Why Do We Always Cry When Dogs Die in Movies? — Chewy Arrow Down Arrow Left Arrow Right Arrow Left Arrow Right Twitter Facebook Instagram Pinterest Video Play

Why Do We Always Cry When Dogs Die in Movies?

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Alison Risso’s 7-year-old nephew had to console her during the movie “Air Bud,” the humorous 1997 film about a Golden Retriever that can play basketball. The Washington, D.C.-based Director of Marketing and Communications started to cry during one particularly sad scene in the comedy. She bawled during “My Dog Skip” and “The Rugrats Movie” and refused to see “Marley & Me.” “Whenever there is a threat to a dog, it’s like a button. I just lose it,” she says.

Chelsea Hunt-Rivera, a Los Angeles-based animal advocate, knows what Risso means. Hunt-Rivera, the founder of the pet wellness site SimpleWag.com couldn’t enjoy the 2014 Keanu Reeves revenge film, “John Wick.” Early within the story, his dog is killed. She says, “Throughout the movie, I’d just burst into tears because I couldn’t stop thinking about the dog.”

As animal lovers, many of us don’t want to see dogs harmed on- or off-screen, but we don’t seem to feel the same way about humans perishing in the cinema. Risso agrees. “On ‘Game of Thrones,’ people can get their heads lopped off and I don’t care, but when the direwolves (mythical dogs) die, that’s what sets me off.”

Psychologists acknowledge that this is a common phenomenon. In fact, a 2013 Northeastern University study tracked people’s reactions to a made-up news story. The researchers created four different articles about beatings that happened to either a dog, a puppy, a child, or an adult. People had the strongest reaction when reading about the beating of a child, but closely behind it were their feelings for the puppy and full-grown dog. The adult human received the least amount of sympathy.

“Dogs specifically have some of the best traits in the animal world that make them lovable to humans—they’re loyal, innocent, and don’t do many bad things other than go to the bathroom on the carpet or occasionally chew a shoe,” says Dave Popple, PhD and founder of PsyNet Group, which applies psychology to businesses. He says that out of all animals, dogs, dolphins and cats tend to get the most devotion from society as opposed to mammals like cows who don’t engage with people in the same ways.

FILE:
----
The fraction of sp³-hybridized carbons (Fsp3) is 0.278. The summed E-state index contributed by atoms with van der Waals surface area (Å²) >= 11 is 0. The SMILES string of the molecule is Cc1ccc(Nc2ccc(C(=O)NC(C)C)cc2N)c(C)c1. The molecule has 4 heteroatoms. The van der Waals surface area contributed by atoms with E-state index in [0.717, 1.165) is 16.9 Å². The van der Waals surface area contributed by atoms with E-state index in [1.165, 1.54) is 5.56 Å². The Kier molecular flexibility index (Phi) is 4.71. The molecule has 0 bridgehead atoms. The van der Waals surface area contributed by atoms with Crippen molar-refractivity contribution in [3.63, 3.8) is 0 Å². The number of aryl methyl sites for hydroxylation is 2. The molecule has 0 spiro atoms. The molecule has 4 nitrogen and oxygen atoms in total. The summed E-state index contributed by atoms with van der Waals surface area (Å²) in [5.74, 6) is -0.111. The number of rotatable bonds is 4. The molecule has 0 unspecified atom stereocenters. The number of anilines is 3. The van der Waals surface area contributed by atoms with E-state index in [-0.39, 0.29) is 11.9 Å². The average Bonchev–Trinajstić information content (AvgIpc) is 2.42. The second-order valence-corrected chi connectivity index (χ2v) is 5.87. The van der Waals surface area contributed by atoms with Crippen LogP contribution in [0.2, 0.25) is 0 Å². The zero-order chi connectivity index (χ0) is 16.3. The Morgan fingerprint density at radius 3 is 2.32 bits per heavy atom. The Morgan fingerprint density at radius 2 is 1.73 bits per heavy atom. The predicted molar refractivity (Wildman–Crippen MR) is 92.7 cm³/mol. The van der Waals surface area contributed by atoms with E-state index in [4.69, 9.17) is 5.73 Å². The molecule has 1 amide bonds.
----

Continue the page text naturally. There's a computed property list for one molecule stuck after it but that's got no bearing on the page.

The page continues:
In fact, our connection with man’s best friend is often immediate. Think about a main character in a movie you love. If something horrible happened to him, you’d be devastated. When a dog appears onscreen, that connection that it took you the first 45 minutes of the movie to make with the protagonist happens immediately.

Humans have to individually earn our trust, but pets get our compassion when we first encounter them. “We have an instant connection,” says Jennifer Blough, founder of Deepwater Counseling and author of “To Save a Starfish: A Compassionate Fatigue Workbook for the Animal Welfare Warrior.” “We know a dog is pure and innocent. Humans are programmed to be caregivers and animals are helpless and rely on us so we don’t want to see them suffer.”

Humans have to individually earn our trust, but pets get our compassion when we first encounter them.

Despite dogs being a different species than us, we still look at them as having the same feelings and thought patterns that we do. “We only have a limited number of ways to relate to the world, so we automatically see through the lens of humans, which is known as anthropomorphism,” explains Popple. Seeing them that way can make witnessing their demise even more painful.

As a culture, we also often don’t blame dogs for bad behavior. We assume they don’t know better and expect humans to train them. “Even when people are mean or abuse them, dogs will still go back to the person thinking they did something wrong. When an adult in a film dies, I justify it and think, ‘you’re no angel,’” says Hunt-Rivera.

A cinematic dog death can also be difficult to see because it can bring back memories of a beloved pet we lost long ago. Blough explains, “Pet loss is a type of disenfranchised grief that society doesn’t readily accept. As children, we don’t always get to fully grieve our pets, so seeing this on screen can remind us of it.”

Viewing an animal pass away in a film can be so unpleasant that some people seek out that information beforehand and will refuse to see the tearjerker. The website doesthedogdie.com (recently relaunched as movieswhere.com) was created for this purpose and gets an average of 3,000 views per day.

John Whipple, the website’s developer, started it eight years ago at his sister’s urging. “She’s an animal lover and couldn’t stand to see a dog in harm’s way,” he explains. At first, Whipple and his sister added in the movies themselves. Now anyone can log on and let others know if it’s safe for them to watch. “People have told us they won’t go to a movie if it’s not on here because they’re afraid of what they might see,” says Whipple.

For those that brave the theater despite the depressing scenes, Popple has some advice: “Cry it out. It’s rare for someone to cry for more than 10 to 15 minutes at a time. When you feel the pain the film stirs within you and get through it, you learn to understand that you can survive it. That experience can help you to manage many other areas of your life.” Which leads us to another reason canine death can hurt so much—because their presence enriches our own lives in ways we don’t even realize.


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Jessica Wozinsky is a writer and editor based near Atlanta, Georgia.